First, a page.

Michael Palmerino, right, a 23-year-old Amsterdam man who was successfully treated for an uncommon autoimmune disorder with a minimally invasive surgical procedure at Albany Medical Center fulfilled his dream of becoming a police officer when he graduated from the Zone 5 Regional Law Enforcement Training Academy on Friday.
Palmerino, whose condition prevented him from talking just two years ago, joined 44 other police recruits during the graduation.
Two summers ago, Palmerino found himself progressively weakening to the point that he periodically lost the ability to talk, chew, or swallow. Palmerino will begin work with the Amsterdam Police Department. His father at left, Joseph Palmerino, a retired Amsterdam Police Department Detective, congratulates Michael after getting his diploma.
SCHENECTADY Newly minted police Officer Michael Palmerino is thrilled to be following in the footsteps of his father, uncle and cousin.
Palmerino starts his job today at the Amsterdam Police Department after graduating from the Zone 5 Regional Law Enforcement Training Academy on Friday.
But Palmerino’s police career was almost over before it started. Two years ago, the Amsterdam native began suffering major health problems.
At a glance
Zone 5 Regional Law Enforcement Training Academy graduates:
Albany Police Department: Jacob Conlin, Arber Dragoj, Matthew Haker, Lanhaire Johnson, Shane Kosakowski, David Kozakiewicz, Justin Nowak, Woody Riboul, David Romano, Gianfranco Santaniello, Edward Whitty
Albany County Sheriff’s Office: Ty Bariteau, William Gannon, Nicholas Jaeger, Kristina Jenkins, Kyle Keane, Gregory Kehrer, Tyler Moffatt, Vincent Nischo, Matthew Schiller, Anthony Sidoti
Amsterdam Police Department: Michael Palmerino
Cambridge Police Department: Christopher Davis-Flynn
Colonie Police Department: John Calabrese, Zacharias Ruter
Glens Falls Police Department: Jeffrey Daigle, Ryan Schroeck
Glenville Police Department: Casey Greene, Andrew Goyer, Michael Tomaso
Guilderland Police Department: Kyle McCormick
Montgomery County Sheriff’s Office: Jeremy Liggett
North Greenbush Police Department: Josiah Deeb
Northville Police Department: Seth Mitchell
Rensselaer Police Department: Zachary Bourdeau, Mark Fusco, John Mooney
Rotterdam Police Department: Eric Armstrong
Saratoga County Sheriff’s Office: Jonathan Grady
Saratoga Springs Police Department: Tyler McIntosh, Frederick Warfield
Schenectady Police Department: Duane Bechand, Bradley Carlton, Michael Gailor, Jared Jupin
“I couldn’t talk. I couldn’t chew, swallow food. I lost a lot of weight,” he said.
The toughest part was nobody could find out what was wrong.
In August of that year, he was diagnosed at Albany Medical Center with a rare autoimmune disease called myasthenia gravis that affects muscle receptors. He was treated with medication and Dr. Thomas Fabian removed his thymus gland.
Palmerino has since made a full recovery and is symptom free. “I thank my family for standing by my side. It’s been a wish and a dream to work there,” he said.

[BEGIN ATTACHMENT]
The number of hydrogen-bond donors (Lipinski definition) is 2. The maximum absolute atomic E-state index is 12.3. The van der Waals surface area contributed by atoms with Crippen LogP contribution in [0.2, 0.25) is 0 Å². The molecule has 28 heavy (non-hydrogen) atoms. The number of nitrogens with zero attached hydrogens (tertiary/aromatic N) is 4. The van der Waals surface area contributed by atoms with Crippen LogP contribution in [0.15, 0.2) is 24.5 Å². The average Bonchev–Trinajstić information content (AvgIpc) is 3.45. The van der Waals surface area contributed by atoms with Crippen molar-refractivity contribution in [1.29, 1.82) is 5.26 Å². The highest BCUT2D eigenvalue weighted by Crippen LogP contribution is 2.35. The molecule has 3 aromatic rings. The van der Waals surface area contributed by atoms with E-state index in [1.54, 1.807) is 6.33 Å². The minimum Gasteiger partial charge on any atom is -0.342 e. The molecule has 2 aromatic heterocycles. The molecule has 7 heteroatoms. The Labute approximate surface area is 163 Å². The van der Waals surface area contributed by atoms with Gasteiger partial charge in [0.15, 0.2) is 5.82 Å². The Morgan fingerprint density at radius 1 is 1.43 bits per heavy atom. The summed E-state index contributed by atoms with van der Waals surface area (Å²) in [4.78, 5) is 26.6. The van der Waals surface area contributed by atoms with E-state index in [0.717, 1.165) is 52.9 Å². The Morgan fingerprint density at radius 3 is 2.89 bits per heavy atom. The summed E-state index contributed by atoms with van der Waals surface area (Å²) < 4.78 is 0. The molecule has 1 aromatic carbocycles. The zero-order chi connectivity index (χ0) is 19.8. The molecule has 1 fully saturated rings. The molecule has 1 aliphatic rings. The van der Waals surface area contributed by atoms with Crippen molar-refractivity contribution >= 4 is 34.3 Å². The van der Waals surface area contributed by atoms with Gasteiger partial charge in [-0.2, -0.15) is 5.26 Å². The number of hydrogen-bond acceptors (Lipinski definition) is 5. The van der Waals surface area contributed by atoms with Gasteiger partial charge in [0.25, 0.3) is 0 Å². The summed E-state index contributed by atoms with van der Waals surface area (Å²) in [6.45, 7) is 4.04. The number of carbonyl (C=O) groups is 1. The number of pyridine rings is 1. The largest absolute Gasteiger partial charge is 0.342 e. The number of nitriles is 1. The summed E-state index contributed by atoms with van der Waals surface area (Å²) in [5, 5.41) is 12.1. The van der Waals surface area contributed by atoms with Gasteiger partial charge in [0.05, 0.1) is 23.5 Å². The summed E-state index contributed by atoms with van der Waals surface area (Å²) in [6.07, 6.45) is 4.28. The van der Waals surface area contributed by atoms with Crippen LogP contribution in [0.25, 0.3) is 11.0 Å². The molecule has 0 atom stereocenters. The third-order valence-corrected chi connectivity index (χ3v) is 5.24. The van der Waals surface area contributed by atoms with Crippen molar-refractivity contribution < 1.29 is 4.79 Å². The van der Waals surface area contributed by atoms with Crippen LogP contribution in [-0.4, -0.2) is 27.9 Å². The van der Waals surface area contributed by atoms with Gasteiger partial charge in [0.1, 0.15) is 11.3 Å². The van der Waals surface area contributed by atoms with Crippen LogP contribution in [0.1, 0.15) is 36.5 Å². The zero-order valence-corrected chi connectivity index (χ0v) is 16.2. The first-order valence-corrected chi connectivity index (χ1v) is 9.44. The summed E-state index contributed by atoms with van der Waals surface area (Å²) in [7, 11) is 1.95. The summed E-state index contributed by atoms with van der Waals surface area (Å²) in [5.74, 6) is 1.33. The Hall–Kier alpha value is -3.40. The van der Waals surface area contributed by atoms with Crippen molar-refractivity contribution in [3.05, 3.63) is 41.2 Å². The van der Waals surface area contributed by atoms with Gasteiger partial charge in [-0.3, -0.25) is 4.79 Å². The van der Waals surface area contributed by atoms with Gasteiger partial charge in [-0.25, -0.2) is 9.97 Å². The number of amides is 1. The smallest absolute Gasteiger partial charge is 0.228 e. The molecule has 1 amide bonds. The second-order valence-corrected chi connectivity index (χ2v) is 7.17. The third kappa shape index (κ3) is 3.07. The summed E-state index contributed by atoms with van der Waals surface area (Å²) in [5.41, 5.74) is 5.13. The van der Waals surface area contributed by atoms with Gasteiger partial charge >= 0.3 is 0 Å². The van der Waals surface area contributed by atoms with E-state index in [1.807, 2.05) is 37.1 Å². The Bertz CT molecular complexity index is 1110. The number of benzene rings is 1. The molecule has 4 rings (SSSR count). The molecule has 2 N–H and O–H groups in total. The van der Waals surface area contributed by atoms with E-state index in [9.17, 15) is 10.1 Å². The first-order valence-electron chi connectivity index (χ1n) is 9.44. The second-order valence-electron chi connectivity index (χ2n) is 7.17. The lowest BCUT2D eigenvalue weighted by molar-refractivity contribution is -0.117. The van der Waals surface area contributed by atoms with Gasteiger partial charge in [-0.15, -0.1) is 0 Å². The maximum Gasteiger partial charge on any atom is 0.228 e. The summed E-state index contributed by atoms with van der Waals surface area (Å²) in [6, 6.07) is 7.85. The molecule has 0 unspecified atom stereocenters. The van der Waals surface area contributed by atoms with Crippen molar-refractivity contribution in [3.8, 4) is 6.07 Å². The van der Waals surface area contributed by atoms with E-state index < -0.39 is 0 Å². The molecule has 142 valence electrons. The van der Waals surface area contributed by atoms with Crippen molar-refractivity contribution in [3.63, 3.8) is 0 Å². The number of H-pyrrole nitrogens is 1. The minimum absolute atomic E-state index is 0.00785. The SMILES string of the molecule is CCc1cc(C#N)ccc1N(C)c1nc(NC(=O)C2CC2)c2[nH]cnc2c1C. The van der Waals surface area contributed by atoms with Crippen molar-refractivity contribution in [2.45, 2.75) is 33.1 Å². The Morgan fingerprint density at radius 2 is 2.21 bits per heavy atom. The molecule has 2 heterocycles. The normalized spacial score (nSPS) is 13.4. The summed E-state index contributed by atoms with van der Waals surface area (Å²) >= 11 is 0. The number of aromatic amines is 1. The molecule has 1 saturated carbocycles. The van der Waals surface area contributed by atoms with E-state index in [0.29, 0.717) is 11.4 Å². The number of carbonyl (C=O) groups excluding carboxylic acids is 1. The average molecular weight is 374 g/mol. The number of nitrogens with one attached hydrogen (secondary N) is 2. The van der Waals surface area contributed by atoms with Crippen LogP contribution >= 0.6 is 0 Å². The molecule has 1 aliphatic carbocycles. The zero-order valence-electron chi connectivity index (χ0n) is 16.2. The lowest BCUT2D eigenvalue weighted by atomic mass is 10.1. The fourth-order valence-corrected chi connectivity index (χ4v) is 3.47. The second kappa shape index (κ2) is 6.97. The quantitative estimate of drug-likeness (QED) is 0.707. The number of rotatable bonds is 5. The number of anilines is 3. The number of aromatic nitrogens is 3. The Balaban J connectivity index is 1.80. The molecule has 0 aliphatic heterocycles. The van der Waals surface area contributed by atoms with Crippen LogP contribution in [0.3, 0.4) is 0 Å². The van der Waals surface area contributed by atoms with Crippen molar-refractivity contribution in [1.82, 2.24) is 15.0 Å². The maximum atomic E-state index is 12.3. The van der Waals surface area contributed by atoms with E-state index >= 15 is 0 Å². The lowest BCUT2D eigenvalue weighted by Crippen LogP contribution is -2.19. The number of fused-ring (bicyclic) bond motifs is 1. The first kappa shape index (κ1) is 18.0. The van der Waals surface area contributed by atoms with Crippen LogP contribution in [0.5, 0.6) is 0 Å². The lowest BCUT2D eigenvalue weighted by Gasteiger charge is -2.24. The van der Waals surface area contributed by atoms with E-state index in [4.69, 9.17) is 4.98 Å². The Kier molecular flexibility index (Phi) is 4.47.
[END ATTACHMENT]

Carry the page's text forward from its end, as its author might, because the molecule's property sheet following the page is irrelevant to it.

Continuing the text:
Amsterdam Police Chief Gregory Culick said Palmerino didn’t give up — even when he broke his ankle during tactical training — and has unbelievable character. “On the street, he’s going to be the finest of cops. I can tell by his personality,” he said.
Palmerino was one of 45 graduates to receive their certificates in a two-hour ceremony in Schenectady County Community College’s Taylor Auditorium.
In his address to the graduates, student leader Woody Riboul gave a special thank you to the instructors, especially session counselor Rick Romand, a detective with the Albany Police Department. He set a high bar for the cadets to teach and taught them about maintaining integrity, demonstrating leadership, keeping strong mentally and physically and giving back to the community, Riboul said.
“The discipline and the drive imposed and instilled in us by the Zone 5 academy no doubt inspired each and every one of us to reach our potential,” he said.
He concluded his remarks with a paraphrase of a quote from the movie “End of Watch.”
“We stand together — a thin blue line — protecting the prey from the predators. We are the police,” he said.
Before sending the graduates off, they showed a short video of their tough training at the 26-week academy, including instruction in shooting, driving, tackling suspects and fighting off dogs.
Romand said the keys to the graduates’ success at the academy could be summed up in two words — “mission” and “vision.”
“Having a clear idea what our mission was and having a vision to achieve it,” he said.
Being in law enforcement can be fun at times and most certainly dangerous, but most importantly, it’s a calling, according to Romand.
“Don’t settle for just being a police officer. Do great things and be somebody,” he said.
Jeremy Liggett of Glenville, a new deputy with the Montgomery County Sheriff’s Department, said he wanted to be a police officer to serve his community.
“You’re always held to a higher standard,” he said.
Liggett received the Excellence in Firearms award. He said the key to getting through the academy was staying focused, especially for the first couple of weeks.
New Glenville Officer Andrew Goyer of Halfmoon agreed that the first week was probably the toughest. “You’re hearing the foosteps behind you — the drill instructor — and hoping he passes by you,” he said.